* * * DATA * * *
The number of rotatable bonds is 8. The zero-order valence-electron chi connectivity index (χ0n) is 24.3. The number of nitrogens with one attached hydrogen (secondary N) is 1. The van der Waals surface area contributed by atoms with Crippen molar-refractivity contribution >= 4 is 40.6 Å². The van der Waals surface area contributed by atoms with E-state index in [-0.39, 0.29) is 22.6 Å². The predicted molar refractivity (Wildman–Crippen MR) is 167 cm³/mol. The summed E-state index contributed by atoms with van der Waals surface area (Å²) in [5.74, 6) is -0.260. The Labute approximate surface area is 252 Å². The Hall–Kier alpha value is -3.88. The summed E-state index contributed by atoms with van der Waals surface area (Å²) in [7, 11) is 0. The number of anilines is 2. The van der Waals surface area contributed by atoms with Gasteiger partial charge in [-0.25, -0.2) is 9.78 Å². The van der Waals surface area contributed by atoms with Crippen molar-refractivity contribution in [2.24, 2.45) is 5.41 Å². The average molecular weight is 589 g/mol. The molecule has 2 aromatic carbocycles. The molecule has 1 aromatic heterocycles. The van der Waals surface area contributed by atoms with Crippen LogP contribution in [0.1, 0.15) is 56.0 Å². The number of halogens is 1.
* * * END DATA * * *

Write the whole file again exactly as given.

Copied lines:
The number of rotatable bonds is 8. The zero-order valence-electron chi connectivity index (χ0n) is 24.3. The number of nitrogens with one attached hydrogen (secondary N) is 1. The van der Waals surface area contributed by atoms with Crippen molar-refractivity contribution >= 4 is 40.6 Å². The van der Waals surface area contributed by atoms with E-state index in [-0.39, 0.29) is 22.6 Å². The predicted molar refractivity (Wildman–Crippen MR) is 167 cm³/mol. The summed E-state index contributed by atoms with van der Waals surface area (Å²) in [5.74, 6) is -0.260. The Labute approximate surface area is 252 Å². The Hall–Kier alpha value is -3.88. The summed E-state index contributed by atoms with van der Waals surface area (Å²) in [7, 11) is 0. The number of anilines is 2. The van der Waals surface area contributed by atoms with Gasteiger partial charge in [-0.25, -0.2) is 9.78 Å². The van der Waals surface area contributed by atoms with Crippen molar-refractivity contribution in [2.24, 2.45) is 5.41 Å². The average molecular weight is 589 g/mol. The molecule has 2 aromatic carbocycles. The molecule has 1 aromatic heterocycles. The van der Waals surface area contributed by atoms with Crippen LogP contribution in [0.1, 0.15) is 56.0 Å². The number of halogens is 1.